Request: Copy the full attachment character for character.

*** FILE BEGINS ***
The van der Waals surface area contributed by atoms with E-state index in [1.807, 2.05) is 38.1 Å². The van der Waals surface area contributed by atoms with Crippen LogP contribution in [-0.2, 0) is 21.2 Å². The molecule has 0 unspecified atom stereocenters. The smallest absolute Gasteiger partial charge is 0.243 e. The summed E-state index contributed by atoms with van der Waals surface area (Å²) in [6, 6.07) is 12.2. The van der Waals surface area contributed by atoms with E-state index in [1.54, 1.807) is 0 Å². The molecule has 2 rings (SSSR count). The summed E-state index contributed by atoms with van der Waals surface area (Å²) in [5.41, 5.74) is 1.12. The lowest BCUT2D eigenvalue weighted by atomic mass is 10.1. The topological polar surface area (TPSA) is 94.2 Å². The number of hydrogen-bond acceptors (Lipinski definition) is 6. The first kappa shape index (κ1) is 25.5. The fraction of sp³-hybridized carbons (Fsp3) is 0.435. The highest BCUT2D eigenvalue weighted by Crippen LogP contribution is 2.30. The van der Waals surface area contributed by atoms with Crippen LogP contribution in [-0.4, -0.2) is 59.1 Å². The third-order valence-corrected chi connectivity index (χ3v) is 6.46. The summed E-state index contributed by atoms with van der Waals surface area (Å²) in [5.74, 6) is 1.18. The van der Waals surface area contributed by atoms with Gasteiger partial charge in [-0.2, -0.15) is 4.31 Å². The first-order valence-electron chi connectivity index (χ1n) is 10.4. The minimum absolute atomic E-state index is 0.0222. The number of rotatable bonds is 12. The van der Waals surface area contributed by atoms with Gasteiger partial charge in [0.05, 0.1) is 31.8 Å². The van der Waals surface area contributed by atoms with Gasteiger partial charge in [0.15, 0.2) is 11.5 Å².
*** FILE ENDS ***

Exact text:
The van der Waals surface area contributed by atoms with E-state index in [1.807, 2.05) is 38.1 Å². The van der Waals surface area contributed by atoms with Crippen LogP contribution in [-0.2, 0) is 21.2 Å². The molecule has 0 unspecified atom stereocenters. The smallest absolute Gasteiger partial charge is 0.243 e. The summed E-state index contributed by atoms with van der Waals surface area (Å²) in [6, 6.07) is 12.2. The van der Waals surface area contributed by atoms with E-state index in [1.54, 1.807) is 0 Å². The molecule has 2 rings (SSSR count). The summed E-state index contributed by atoms with van der Waals surface area (Å²) in [5.41, 5.74) is 1.12. The lowest BCUT2D eigenvalue weighted by atomic mass is 10.1. The topological polar surface area (TPSA) is 94.2 Å². The number of hydrogen-bond acceptors (Lipinski definition) is 6. The first kappa shape index (κ1) is 25.5. The fraction of sp³-hybridized carbons (Fsp3) is 0.435. The highest BCUT2D eigenvalue weighted by Crippen LogP contribution is 2.30. The van der Waals surface area contributed by atoms with Crippen LogP contribution in [-0.4, -0.2) is 59.1 Å². The third-order valence-corrected chi connectivity index (χ3v) is 6.46. The summed E-state index contributed by atoms with van der Waals surface area (Å²) in [5.74, 6) is 1.18. The van der Waals surface area contributed by atoms with Gasteiger partial charge in [-0.2, -0.15) is 4.31 Å². The first-order valence-electron chi connectivity index (χ1n) is 10.4. The minimum absolute atomic E-state index is 0.0222. The number of rotatable bonds is 12. The van der Waals surface area contributed by atoms with Gasteiger partial charge in [0.05, 0.1) is 31.8 Å². The van der Waals surface area contributed by atoms with Gasteiger partial charge in [0.15, 0.2) is 11.5 Å².